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Button. For all the world like a magpie; he Ateals for the mere pleasure of hiding.

Rack. Well observed, little Bill.

Button. Why, he wanted to bring me into his plot: yes'; he made proposals for me to marry Miss after his purpose was served

Sir Chr. How ! Button. But he was out in his man! let him give his cast cloaths to his coachman; Billy Button can afford a new suit of his own.

Rack. I don't doubt it at all.

Button. Fellow! I am almost resolved never to set another stitch for him as long as I live.

Sir Chr. Right, Button, right. But where is Miss Kitty?-Come hither, my chicken! Faith, I am heartily glad you are rid of this scoundrel and if such a crippled old fellow as I was worthy your notice-But, hold, Kate! there is another chap I must guard you against

Miss Lin. Another, Sir! who?
Sir Chr. Why, this gentleman.
Rack. Me?

Sir Chr. Ay, you: Come, come, major, don't think you can impose upon a cunning old sportsman like me.

Rack. Upon my soul, Sir Christopher, you make me blush.

Sir Chr. Oh, you are devilish modest, I know! But to come to the trial at once. I have some reason to believe, major, you are fond of this girl; and, that her want of fortune mayn't plead your excuse, I don't think I can better begin my plan of reforming than by a compliment paid to her virtue: Then, take her, and with her two thousand guineas in hand. Mrs Lin. How, Sir!

Sir Chr.

Sir Cbr. And expect another good spell, when Monsieur le Fevre fets me free from the gout.

Button. Please your worship, I'll accept her with half.

L Cath. Gi me leave, Sir Christopher, to throw in the wedow's mite on the happy occafion: The bride's garment, and her dinner, shall be furnished by me.

Sir Chr. Cock-a-leeky soup!

L. Cath. Sheep's head finged, and haggies in plenty.

Sir Ghr. Well said, Lady Catharine,

Miss Lin. How, Sir, shall I acknowledge this goodness?

Sir Chr. By saying nothing about it.-Well, Sir! we wait your answer.

Rack. I think the lady might first be consulted: I should be sorry a fresh prosecution should follow so fast on the heels of the

Sir Chr. Come, come, no trifling! your resolution at once.

Rack. I receive, then, your offer with pleasure. Sir Chr. Mifs !

Miss Lin. Sir, there is a little account to be first settled between this gentlemanandan old unhappy acquaintance of mine.

Sir Chr. Who?

Miss Lin. The major can guess--the unhappy Mifs Prim.

Sir Chr. You see, major, your old fins are rising in judgment.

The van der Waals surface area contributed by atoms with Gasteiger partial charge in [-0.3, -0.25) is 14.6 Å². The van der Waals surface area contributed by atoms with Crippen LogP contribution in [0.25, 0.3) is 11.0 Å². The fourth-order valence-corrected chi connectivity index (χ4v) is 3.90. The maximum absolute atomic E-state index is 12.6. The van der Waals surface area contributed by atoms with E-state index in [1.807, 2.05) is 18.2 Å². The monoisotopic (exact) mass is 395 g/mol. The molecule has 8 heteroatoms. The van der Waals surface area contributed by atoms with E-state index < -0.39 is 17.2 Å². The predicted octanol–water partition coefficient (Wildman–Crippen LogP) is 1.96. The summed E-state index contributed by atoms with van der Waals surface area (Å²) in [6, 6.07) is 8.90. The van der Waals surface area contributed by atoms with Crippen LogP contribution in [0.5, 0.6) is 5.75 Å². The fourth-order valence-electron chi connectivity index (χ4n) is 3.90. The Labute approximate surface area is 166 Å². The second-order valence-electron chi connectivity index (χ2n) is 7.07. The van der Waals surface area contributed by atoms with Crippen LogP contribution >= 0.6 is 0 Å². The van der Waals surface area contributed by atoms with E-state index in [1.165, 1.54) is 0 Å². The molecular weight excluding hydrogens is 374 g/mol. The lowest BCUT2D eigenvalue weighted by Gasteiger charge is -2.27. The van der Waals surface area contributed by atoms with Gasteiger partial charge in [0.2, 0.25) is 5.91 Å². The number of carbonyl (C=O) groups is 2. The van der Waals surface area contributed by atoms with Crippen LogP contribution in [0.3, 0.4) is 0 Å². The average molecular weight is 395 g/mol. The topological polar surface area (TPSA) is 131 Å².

Rack. I believe, madam, I can satisfy that.

Miss Lin. I sha'n't give you the trouble.But first, let me return you all my most grateful thanks for your kind intentions towards me: I know your generous motives, and feel their value, I hope, as I ought; but might I be permitted to chuse, I beg to remain in the station I am: My little talents have hitherto received the publick protection, nor, whilft I continue to deserve, am I the least afraid of losing, my patrons.




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ONFIDING in the justice of the place,

To you The Maid of Bath fubmits her case:
Wronged, and defeated of three several spouses,
She lays her damages for nine full houses.
Well, Sirs, you've heard the parties, pro and con.
Do the pro's carry it? Thall the suit go on?
Speak hearts for us! to them we make appeal :
Tell us not what you think, but what you feel :
Ask us, Why bring a private cause to view ?
We answer with a figh-because 'is true:
For tho'invention is our Poet's trade,
Here he but copies parts which others played.
For on a ramble, late one starry night,
With Asmodeo, his familiar sprite,
High on the wing, by his conductor's fide,
This guilty scene the indignant Bard descried
Soaring in air, his ready pen he drew,
And dath'd the glowing satire as he flew :
For in these rank luxuriant times, there needs
Some strong bold hand to pluck the noxious weeds.
The rake of sixty, crippled hand and knee,
Who fins on claret, and repents on tea;
The witless macaroni, who purloins
A few cant words, which fome pert gambler coins ;

The ondomeftick Amazonian dame,
Staunch to her coterie, in despite of Fame;
These are the victims of our Poet's plan :
But most, that monsterman unfeeling man.
When such a foe provokes him to the fight,
Tho' maim'd, out fallies the puissant knight;
Like Withrington, maintains the glorious Atrife,
And only yields his laurels--- with his life.

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